How do you create cover art that sells? I have long held the belief that copy sells while art enhances, but selling books with cover art requires both.

Romance writers know their cover art needs to show couples in a passionate embrace. Poets have more latitude in what graces their covers. Science fiction writers need “out of this world” artwork to entice potential readers.

Elements of strong cover art include: 1) Attractive color schemes; 2) Text (like your book title) that stands out from the background and uses an appropriate font; 3) Images that convey the essence of your book and entice people; 4) Catchy blurbs to garner attention; and, 5) a Professional image of you, the author.

Consider hiring a professional graphic artist to create your cover. Many publishing companies have cover artists on staff to assist you in that process…often at a steep cost. An option I employed with my first novel was contacting the local university’s graphic arts department to see if any students wanted to attack my cover. After several drafts and a few hundred dollars, I got an excellent (IMO) cover, thanks to Angela Collier. Can you guess what the novel is about?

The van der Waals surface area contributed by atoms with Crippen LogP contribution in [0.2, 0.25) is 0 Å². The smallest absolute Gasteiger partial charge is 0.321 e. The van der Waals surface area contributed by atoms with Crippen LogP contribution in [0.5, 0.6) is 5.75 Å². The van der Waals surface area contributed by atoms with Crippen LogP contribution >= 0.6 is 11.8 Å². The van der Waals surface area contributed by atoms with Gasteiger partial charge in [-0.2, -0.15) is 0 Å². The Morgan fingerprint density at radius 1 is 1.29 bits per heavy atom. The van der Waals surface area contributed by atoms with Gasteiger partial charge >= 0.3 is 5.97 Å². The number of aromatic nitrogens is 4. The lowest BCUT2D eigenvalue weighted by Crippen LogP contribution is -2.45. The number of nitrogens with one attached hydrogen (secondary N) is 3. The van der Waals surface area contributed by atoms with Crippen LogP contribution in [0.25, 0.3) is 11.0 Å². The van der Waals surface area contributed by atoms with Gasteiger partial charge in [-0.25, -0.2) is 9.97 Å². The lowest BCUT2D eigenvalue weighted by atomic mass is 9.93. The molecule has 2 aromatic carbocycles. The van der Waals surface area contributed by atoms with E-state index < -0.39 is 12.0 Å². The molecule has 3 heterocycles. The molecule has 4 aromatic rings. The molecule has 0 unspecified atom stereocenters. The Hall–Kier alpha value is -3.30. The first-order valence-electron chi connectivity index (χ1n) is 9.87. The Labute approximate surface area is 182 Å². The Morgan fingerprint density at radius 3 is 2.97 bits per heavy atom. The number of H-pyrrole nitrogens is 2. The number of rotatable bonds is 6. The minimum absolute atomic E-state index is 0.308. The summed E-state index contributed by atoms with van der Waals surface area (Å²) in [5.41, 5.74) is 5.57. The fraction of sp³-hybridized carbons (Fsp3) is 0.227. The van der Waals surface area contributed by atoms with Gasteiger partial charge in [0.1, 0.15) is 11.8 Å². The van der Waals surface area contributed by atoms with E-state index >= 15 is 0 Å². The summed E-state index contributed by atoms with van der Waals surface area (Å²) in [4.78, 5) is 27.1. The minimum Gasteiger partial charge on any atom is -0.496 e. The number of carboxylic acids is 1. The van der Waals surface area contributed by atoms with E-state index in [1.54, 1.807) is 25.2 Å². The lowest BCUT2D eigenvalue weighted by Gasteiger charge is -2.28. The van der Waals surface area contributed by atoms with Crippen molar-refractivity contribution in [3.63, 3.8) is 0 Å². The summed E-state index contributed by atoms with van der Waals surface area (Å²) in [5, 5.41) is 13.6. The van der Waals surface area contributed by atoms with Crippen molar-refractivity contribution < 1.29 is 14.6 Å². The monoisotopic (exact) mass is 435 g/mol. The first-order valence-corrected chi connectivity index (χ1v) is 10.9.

COVID Motivation

By Terry C. Misfeldt

Writers I converse with regularly seem to lack motivation to write as a result of COVID-19. They are isolated from other writers, family members, and friends, so it is hard to write about anything without human interaction. So here are my thoughts for writers who lack COVID motivation.

  1. Dedicate time each day to writing. Just write! It matters not what you type into your document or scribble on a note pad. Write about your day’s experiences if nothing else. What is essential is that you are writing, whether it’s at 7:00 in the morning or 11:00 at night. Write!
  2. Find something to write about. Your favorite food and why you relish that delicacy. Your best friend and how you get along with that person, even if your best friend is yourself. Write about your favorite time of year or the season that inspires you, such as the colors of autumn.
  3. Correspond with someone you care about. Find a blank note card and send a friend who lives far away a message about why you miss them or what you treasure most about your relationship and your hopes of rekindling it when you can get back together again. Open your heart to them.
  4. Find a writing contest and enter it. There are many magazines and writing groups solicting entries in their writing contests. If you find one you feel qualified to enter, study the rules and write that winning entry. It may cost you a few bucks to enter, but the satisfaction of competing…and winning…can be motivating. And last…